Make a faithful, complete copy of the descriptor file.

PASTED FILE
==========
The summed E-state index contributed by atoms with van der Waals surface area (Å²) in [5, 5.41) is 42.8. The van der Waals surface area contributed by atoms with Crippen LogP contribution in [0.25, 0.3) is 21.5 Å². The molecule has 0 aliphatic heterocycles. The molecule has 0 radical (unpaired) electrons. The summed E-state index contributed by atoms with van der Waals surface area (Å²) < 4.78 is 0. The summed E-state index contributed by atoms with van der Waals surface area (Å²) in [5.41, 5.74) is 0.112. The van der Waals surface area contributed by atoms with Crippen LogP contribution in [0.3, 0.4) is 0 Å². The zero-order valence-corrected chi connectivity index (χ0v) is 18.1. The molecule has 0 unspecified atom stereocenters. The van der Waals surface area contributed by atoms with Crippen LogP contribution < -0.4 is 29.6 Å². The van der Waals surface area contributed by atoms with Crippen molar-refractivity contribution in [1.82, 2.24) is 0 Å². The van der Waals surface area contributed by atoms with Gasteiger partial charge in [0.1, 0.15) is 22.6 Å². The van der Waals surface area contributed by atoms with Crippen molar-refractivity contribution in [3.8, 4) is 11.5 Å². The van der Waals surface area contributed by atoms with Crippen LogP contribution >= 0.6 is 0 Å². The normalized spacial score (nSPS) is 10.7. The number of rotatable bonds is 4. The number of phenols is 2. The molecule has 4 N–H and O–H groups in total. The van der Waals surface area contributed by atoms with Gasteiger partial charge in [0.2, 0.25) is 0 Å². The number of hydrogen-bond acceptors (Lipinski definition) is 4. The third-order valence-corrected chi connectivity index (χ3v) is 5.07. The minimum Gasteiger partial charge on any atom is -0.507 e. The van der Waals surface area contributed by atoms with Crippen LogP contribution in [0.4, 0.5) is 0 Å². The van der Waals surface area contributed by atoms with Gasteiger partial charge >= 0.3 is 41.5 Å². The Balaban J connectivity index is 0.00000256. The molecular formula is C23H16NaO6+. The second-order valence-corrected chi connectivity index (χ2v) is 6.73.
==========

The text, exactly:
The summed E-state index contributed by atoms with van der Waals surface area (Å²) in [5, 5.41) is 42.8. The van der Waals surface area contributed by atoms with Crippen LogP contribution in [0.25, 0.3) is 21.5 Å². The molecule has 0 aliphatic heterocycles. The molecule has 0 radical (unpaired) electrons. The summed E-state index contributed by atoms with van der Waals surface area (Å²) < 4.78 is 0. The summed E-state index contributed by atoms with van der Waals surface area (Å²) in [5.41, 5.74) is 0.112. The van der Waals surface area contributed by atoms with Crippen LogP contribution in [0.3, 0.4) is 0 Å². The zero-order valence-corrected chi connectivity index (χ0v) is 18.1. The molecule has 0 unspecified atom stereocenters. The van der Waals surface area contributed by atoms with Crippen LogP contribution < -0.4 is 29.6 Å². The van der Waals surface area contributed by atoms with Crippen molar-refractivity contribution in [1.82, 2.24) is 0 Å². The van der Waals surface area contributed by atoms with Gasteiger partial charge in [0.1, 0.15) is 22.6 Å². The van der Waals surface area contributed by atoms with Crippen molar-refractivity contribution in [3.8, 4) is 11.5 Å². The van der Waals surface area contributed by atoms with Crippen LogP contribution >= 0.6 is 0 Å². The normalized spacial score (nSPS) is 10.7. The number of rotatable bonds is 4. The number of phenols is 2. The molecule has 4 N–H and O–H groups in total. The van der Waals surface area contributed by atoms with Gasteiger partial charge in [0.2, 0.25) is 0 Å². The number of hydrogen-bond acceptors (Lipinski definition) is 4. The third-order valence-corrected chi connectivity index (χ3v) is 5.07. The minimum Gasteiger partial charge on any atom is -0.507 e. The van der Waals surface area contributed by atoms with Crippen LogP contribution in [0.4, 0.5) is 0 Å². The van der Waals surface area contributed by atoms with Gasteiger partial charge >= 0.3 is 41.5 Å². The Balaban J connectivity index is 0.00000256. The molecular formula is C23H16NaO6+. The second-order valence-corrected chi connectivity index (χ2v) is 6.73.